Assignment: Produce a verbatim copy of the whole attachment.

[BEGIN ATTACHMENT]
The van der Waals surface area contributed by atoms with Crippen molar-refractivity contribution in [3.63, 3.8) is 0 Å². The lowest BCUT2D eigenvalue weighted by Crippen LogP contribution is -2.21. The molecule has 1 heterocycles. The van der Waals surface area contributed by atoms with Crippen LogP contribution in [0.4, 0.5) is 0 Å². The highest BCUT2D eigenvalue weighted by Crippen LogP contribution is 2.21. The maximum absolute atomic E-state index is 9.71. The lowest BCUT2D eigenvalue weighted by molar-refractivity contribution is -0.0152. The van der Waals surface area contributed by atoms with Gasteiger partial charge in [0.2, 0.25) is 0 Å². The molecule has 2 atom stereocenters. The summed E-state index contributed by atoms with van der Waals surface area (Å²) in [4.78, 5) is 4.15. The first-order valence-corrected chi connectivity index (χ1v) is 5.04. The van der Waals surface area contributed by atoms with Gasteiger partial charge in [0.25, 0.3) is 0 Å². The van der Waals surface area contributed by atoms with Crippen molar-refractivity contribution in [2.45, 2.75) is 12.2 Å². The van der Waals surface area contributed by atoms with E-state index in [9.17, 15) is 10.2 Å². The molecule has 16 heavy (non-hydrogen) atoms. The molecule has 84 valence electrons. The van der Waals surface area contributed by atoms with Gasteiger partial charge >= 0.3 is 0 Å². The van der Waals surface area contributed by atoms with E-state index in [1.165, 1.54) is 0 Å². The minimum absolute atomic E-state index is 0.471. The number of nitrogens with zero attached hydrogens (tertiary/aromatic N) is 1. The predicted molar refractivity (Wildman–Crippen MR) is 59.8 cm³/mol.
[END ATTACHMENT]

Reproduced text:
The van der Waals surface area contributed by atoms with Crippen molar-refractivity contribution in [3.63, 3.8) is 0 Å². The lowest BCUT2D eigenvalue weighted by Crippen LogP contribution is -2.21. The molecule has 1 heterocycles. The van der Waals surface area contributed by atoms with Crippen LogP contribution in [0.4, 0.5) is 0 Å². The highest BCUT2D eigenvalue weighted by Crippen LogP contribution is 2.21. The maximum absolute atomic E-state index is 9.71. The lowest BCUT2D eigenvalue weighted by molar-refractivity contribution is -0.0152. The van der Waals surface area contributed by atoms with Gasteiger partial charge in [0.2, 0.25) is 0 Å². The molecule has 2 atom stereocenters. The summed E-state index contributed by atoms with van der Waals surface area (Å²) in [4.78, 5) is 4.15. The first-order valence-corrected chi connectivity index (χ1v) is 5.04. The van der Waals surface area contributed by atoms with Gasteiger partial charge in [0.25, 0.3) is 0 Å². The van der Waals surface area contributed by atoms with Crippen molar-refractivity contribution in [2.45, 2.75) is 12.2 Å². The van der Waals surface area contributed by atoms with E-state index in [9.17, 15) is 10.2 Å². The molecule has 16 heavy (non-hydrogen) atoms. The molecule has 84 valence electrons. The van der Waals surface area contributed by atoms with Gasteiger partial charge >= 0.3 is 0 Å². The van der Waals surface area contributed by atoms with E-state index in [1.165, 1.54) is 0 Å². The minimum absolute atomic E-state index is 0.471. The number of nitrogens with zero attached hydrogens (tertiary/aromatic N) is 1. The predicted molar refractivity (Wildman–Crippen MR) is 59.8 cm³/mol.